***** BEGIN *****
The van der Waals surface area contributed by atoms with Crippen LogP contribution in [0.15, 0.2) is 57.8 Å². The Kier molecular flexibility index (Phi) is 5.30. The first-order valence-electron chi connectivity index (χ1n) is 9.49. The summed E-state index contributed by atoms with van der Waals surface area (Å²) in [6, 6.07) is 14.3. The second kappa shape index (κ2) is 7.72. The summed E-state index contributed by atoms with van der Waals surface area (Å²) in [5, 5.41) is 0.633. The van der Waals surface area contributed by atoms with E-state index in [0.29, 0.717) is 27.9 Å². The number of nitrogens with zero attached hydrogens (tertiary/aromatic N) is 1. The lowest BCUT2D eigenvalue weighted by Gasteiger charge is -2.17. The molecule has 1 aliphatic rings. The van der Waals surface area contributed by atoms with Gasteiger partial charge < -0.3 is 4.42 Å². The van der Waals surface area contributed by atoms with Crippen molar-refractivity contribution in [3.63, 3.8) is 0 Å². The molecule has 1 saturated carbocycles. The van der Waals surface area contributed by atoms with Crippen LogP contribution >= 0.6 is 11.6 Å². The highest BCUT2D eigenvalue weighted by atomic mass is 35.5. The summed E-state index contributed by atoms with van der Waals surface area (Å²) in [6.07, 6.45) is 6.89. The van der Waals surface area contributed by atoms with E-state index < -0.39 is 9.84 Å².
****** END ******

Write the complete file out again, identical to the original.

The van der Waals surface area contributed by atoms with Crippen LogP contribution in [0.15, 0.2) is 57.8 Å². The Kier molecular flexibility index (Phi) is 5.30. The first-order valence-electron chi connectivity index (χ1n) is 9.49. The summed E-state index contributed by atoms with van der Waals surface area (Å²) in [6, 6.07) is 14.3. The second kappa shape index (κ2) is 7.72. The summed E-state index contributed by atoms with van der Waals surface area (Å²) in [5, 5.41) is 0.633. The van der Waals surface area contributed by atoms with E-state index in [0.29, 0.717) is 27.9 Å². The number of nitrogens with zero attached hydrogens (tertiary/aromatic N) is 1. The lowest BCUT2D eigenvalue weighted by Gasteiger charge is -2.17. The molecule has 1 aliphatic rings. The van der Waals surface area contributed by atoms with Gasteiger partial charge < -0.3 is 4.42 Å². The van der Waals surface area contributed by atoms with Crippen molar-refractivity contribution in [3.63, 3.8) is 0 Å². The molecule has 1 saturated carbocycles. The van der Waals surface area contributed by atoms with Crippen LogP contribution >= 0.6 is 11.6 Å². The highest BCUT2D eigenvalue weighted by atomic mass is 35.5. The summed E-state index contributed by atoms with van der Waals surface area (Å²) in [6.07, 6.45) is 6.89. The van der Waals surface area contributed by atoms with E-state index < -0.39 is 9.84 Å².